is another lasting result of the program. See the research site at Tame the Web onlinefor more, including a recent conference paper.The Library Connects with UsersCreating connections and community for library users is paramount in the HyperlinkedLibrary model. Peter Block deﬁnes community as “human systems given form byconversations that build relatedness,” while Rheingold deﬁned virtual community as“social aggregators that emerge from the Net when enough people carry on those publicdiscussions long enough, with sufﬁcient human feeling, to form webs of personalrelationships in cyberspace.” Both of these deﬁnitions - years apart - have one thing incommon. The connections are formed via conversation.Seth Godinʼs Tribes explores the idea of interconnected community as well. Godinargues that businesses fail because “they forgot to embrace their tribe” and offers aroadmap for creating a tribe, which he deﬁnes as “a group of people connected to oneanother, connected to a leader, and connected to an idea.” Social Media sites breakdown geographic barriers and allow groups to form via various communicationmechanisms. A tribe can be global or simply based in the libraryʼs community.Notable examples of creating a library tribe include the social networks created byHennepin County Library, Roselle Public Library (a Ning site for library card holders)and the community of users who actively comment at Ann Arbor District libraryʼs Website. Dublin City Libraries One Book program recently created a community for readersof Dracula. One commonality of these sites is that conversation is encouraged betweenall users, including responses from library staff.From the Netherlands comes another fascinating example of connecting with users.Patrons of the DOK library in Delft will soon be able to record their memories of thetown and family for sharing via a wall of monitors called the Agora. Digital images,audio, and video will make up the tapestry of local history available in this high techsetting. Here they transcend the role of library user and become active creator in thecollections of the library. Watch for this model to make inroads in other libraries aroundthe world.The potential to interact online with a community of library users is promising as we ﬁndour way through Facebook fan pages, library twitter accounts, and communities built insites like Ning or with Drupal. Godin warns, however, that some organizations are stuck:bound by archaic rules or not only avoiding change but ﬁghting against it. This echoesthe aforementioned dangers of technophobia as well.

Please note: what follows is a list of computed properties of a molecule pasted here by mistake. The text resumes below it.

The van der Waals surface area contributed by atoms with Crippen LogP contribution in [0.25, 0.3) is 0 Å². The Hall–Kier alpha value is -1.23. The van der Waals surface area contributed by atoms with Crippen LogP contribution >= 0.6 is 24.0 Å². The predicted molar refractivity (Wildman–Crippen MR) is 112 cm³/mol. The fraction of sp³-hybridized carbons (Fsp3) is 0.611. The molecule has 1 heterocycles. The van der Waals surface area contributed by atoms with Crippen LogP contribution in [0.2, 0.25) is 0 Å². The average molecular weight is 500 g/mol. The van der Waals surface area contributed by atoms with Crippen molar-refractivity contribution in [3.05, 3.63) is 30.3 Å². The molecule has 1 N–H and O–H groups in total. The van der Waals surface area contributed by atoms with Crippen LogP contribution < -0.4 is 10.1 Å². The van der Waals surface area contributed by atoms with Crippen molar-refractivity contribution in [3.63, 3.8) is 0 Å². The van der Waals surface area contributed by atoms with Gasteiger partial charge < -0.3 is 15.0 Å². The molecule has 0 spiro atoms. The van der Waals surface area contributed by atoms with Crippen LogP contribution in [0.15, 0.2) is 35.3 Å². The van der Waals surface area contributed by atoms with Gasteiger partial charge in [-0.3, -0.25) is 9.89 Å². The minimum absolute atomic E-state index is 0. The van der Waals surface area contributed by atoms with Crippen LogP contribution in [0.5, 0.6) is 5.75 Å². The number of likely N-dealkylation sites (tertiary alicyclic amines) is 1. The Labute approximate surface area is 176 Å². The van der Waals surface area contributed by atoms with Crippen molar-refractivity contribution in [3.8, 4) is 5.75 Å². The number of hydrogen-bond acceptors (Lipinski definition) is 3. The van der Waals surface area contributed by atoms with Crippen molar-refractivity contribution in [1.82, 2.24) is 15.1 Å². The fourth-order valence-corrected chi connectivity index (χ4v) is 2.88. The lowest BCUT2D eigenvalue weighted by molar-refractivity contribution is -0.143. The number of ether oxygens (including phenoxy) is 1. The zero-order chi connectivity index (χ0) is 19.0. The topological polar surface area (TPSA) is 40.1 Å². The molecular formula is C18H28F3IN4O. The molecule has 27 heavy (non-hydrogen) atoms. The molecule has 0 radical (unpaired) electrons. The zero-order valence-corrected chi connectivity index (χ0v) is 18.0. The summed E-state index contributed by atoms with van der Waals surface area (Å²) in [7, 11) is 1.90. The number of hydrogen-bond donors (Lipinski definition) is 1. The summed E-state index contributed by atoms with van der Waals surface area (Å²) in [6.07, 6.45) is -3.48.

The Library is EverywhereBeyond creating community, the Hyperlinked Library seeks to put its collectionseverywhere - available to all outside the walls of the library. As institutions such as DukeUniversity libraries develop mobile applications for accessing their digital collections onthe move, we are fastapproaching alandscape ofubiquitous libraryaccess.I was recently inColumbia, SouthCarolina, where Ifound myself in thehotel bar after apresentation about theHyperlinked Librarymodel. The bartenderwas ﬁred up about hisbrand new iPod Touch. He was playing the barʼs music from it via a cable attached tothe sound system, and surﬁng the Web via the hotelʼs free Wi-Fi. He praised the accessto the Web and his apps and held up the shiny new device and said:“I have the whole world of information in my hand.”What does it mean in 2010 for a young man – a typical consumer of information – tobelieve he has the world in the palm of his hand? What does it mean for the role oflibrarians? For libraries? This will be an important consideration for libraries – how canwe compete with ubiquitous Wikipedia/Google access? One solution: making thecollection, services and personnel of the library available wherever library users happento be – in the palm of their hand. The Hyperlinked Library, we might say, has streams ofinformation and knowledge that ﬂow like water to where inquisitive users are thirsty.The Library Encourages the HeartThe deﬁning element of the Hyperlinked Library model is that the library should seek toencourage the heart of users via every mechanism and every channel possible. Rulesand outdated policies fall away in favor of breaking down barriers to service andcollections.Encouraging the heart is satisfying the needs and wants of our users - somethinglibraries have always done. The need for self-actualization, inspiration, basic humancuriosity, and support for learning are all part of this concept. Encouraging the heart